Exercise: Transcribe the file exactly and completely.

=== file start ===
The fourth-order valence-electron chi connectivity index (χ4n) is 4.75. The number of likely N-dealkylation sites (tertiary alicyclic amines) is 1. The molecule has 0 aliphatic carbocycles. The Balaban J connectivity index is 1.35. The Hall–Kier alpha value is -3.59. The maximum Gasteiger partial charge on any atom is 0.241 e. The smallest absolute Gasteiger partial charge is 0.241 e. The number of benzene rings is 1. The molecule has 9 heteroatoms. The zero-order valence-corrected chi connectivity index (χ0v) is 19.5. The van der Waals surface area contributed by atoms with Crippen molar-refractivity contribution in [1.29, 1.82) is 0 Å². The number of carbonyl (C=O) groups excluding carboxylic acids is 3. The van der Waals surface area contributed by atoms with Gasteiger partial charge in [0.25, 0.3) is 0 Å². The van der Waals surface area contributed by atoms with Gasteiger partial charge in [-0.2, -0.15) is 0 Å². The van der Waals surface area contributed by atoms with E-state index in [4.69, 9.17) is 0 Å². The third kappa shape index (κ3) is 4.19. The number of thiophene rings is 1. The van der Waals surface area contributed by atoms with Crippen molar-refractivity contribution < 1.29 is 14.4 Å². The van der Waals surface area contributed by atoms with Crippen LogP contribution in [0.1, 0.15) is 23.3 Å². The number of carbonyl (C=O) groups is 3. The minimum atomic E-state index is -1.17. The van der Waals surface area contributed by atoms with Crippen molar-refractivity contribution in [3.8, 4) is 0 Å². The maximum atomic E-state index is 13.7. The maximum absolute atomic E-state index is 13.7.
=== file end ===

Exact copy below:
The fourth-order valence-electron chi connectivity index (χ4n) is 4.75. The number of likely N-dealkylation sites (tertiary alicyclic amines) is 1. The molecule has 0 aliphatic carbocycles. The Balaban J connectivity index is 1.35. The Hall–Kier alpha value is -3.59. The maximum Gasteiger partial charge on any atom is 0.241 e. The smallest absolute Gasteiger partial charge is 0.241 e. The number of benzene rings is 1. The molecule has 9 heteroatoms. The zero-order valence-corrected chi connectivity index (χ0v) is 19.5. The van der Waals surface area contributed by atoms with Crippen molar-refractivity contribution in [1.29, 1.82) is 0 Å². The number of carbonyl (C=O) groups excluding carboxylic acids is 3. The van der Waals surface area contributed by atoms with Gasteiger partial charge in [0.25, 0.3) is 0 Å². The van der Waals surface area contributed by atoms with Gasteiger partial charge in [-0.2, -0.15) is 0 Å². The van der Waals surface area contributed by atoms with E-state index in [4.69, 9.17) is 0 Å². The third kappa shape index (κ3) is 4.19. The number of thiophene rings is 1. The van der Waals surface area contributed by atoms with Crippen molar-refractivity contribution < 1.29 is 14.4 Å². The van der Waals surface area contributed by atoms with Crippen LogP contribution in [0.1, 0.15) is 23.3 Å². The number of carbonyl (C=O) groups is 3. The minimum atomic E-state index is -1.17. The van der Waals surface area contributed by atoms with Crippen molar-refractivity contribution in [3.8, 4) is 0 Å². The maximum atomic E-state index is 13.7. The maximum absolute atomic E-state index is 13.7.